Statement on Diversity and Inclusion
ACHE of Massachusetts embraces diversity within the healthcare management field and recognizes that priority as both an ethical and business imperative. ACHE of Massachusetts values diversity and initiatives that promote diversity because they can improve the quality of the organization’s workforce. ACHE of Massachusetts also values and actively promotes diversity in its leaders and members because diverse participation can serve as a catalyst for improved decision making, increased productivity, and a competitive advantage.
Further, ACHE of Massachusetts works to foster an inclusive environment that recognizes the contributions and supports the advancement of all, regardless of race, ethnicity, national origin, gender, religion, age, marital status, sexual orientation, gender identity or disability because an inclusive environment accurately represents the populations we serve, can enhance the quality of healthcare, improve hospital/community relations, and positively affect the health status of society. This priority is reflected in the chapters various activities and initiatives.
ACHE of Massachusetts is committed to promoting diversity and inclusion through the following activities:
Within the Chapter organization:
- The Chapter Nominating Committee is charged with assuring that the chapter board of directors is broadly representative of the chapter membership and with maintaining a diverse and inclusive chapter leadership.
Within the healthcare management field:
- Strive to conduct at least one chapter educational event per year involving the topic of diversity and inclusion
- Feature the topic of diversity and inclusion each year in Chapter communications, either a Chapter Newsletter or other e-mail communication
- Develop a relationship within minority healthcare associations locally.
- Develop and maintain a caucus organization within the chapter in collaboration with the Asian Healthcare Leaders Association and/or the National Forum of Latino Healthcare Executives.
Diversity and Inclusion Committee
Director, Workforce Development, Diversity and Inclusion
Boston Medical Center
Scott Ariel - Co-Chair
Hebrew Rehabilitation Center at NewBridge on the Charles
Administrative Director, Lowe Center for Thoracic Oncology
Dana-Farber Cancer Institute
Dee Dee Chen
Director of Professional Staff Compensation and Benefits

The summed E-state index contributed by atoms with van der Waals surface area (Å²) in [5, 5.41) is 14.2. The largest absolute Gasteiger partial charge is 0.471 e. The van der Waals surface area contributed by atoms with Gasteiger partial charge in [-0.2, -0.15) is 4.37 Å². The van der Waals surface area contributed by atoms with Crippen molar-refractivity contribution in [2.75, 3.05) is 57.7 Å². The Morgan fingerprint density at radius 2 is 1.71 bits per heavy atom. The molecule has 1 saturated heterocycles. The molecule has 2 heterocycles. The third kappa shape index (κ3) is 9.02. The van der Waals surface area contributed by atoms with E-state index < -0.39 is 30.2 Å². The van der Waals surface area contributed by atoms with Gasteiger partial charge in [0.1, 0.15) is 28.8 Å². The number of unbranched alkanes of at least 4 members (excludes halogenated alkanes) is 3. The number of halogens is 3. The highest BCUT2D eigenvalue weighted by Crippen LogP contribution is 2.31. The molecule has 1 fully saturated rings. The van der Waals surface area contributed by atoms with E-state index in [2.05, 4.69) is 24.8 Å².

Massachusetts General Hospital
Harvard University Extension School & MCPHS
Kerri-Lynne Kellam, MPH
Ambulatory Care Operations Director-Group Practice Manager
Department of Veteran Affairs
Carmen Kenrich - Chair
Vice President Business Development
Leaders For Today
Consultant-Aurora Behavioral Healthcare
Chicago Lakeshore Hospital
Karen Moore, RN, FACHE
Senior Vice President of Operations & Chief Nursing Officer
Lawrence General Hospital
Paul Myoung, MHA, CLSSBB, FACHE
Senior Administrative Director
Massachusetts General Hospital
Yemisi Oloruntola-Coates, MA, MAMC
Chief Diversity & Inclusion Officer
Alex Schwarzer, MBA, MPH
Children’s Hospital Boston
Basel Tarab, MD
Patient Relations Specialist
Boston Children’s Hospital
ALPFA Healthcare Advisor
Joseph Castellana, Ph.D.
Physician Access Analyst
Steward Health System
List of Cultural Holidays
November is National Native American Heritage Month, which celebrates the history and contributions of Native Americans.
November 1:All Saints’ Day, a Christian holiday commemorating all known and unknown Christian saints. (In Eastern Christianity, the day is observed on the first Sunday after Pentecost.)
November 2: All Souls’ Day, a Christian holiday commemorating all faithful Christians who are now dead. In the Mexican tradition, the holiday is celebrated as Dia de los Muertos (October 31- November 2), which is a time of remembrance for dead ancestors and a celebration of the continuity of life.
November 9-10 (sundown to sundown): Eid Milad un-Nabi, an Islamic holiday commemorating the birthday of the prophet Muhammad. During this celebration, homes and mosques are decorated, large parades take place, and those observing the holiday participate in charity events.
November 10: Mawlid an Nabi, observance of the birthday of the Islamic prophet Muhammad, which is commemorated in Rabi' al-awwal.
November 11: Veterans Day, a U.S. federal holiday honoring military veterans. The date is also celebrated as Armistice Day, or Remembrance Day, in other parts of the world and commemorates the ending of the World War I in 1918.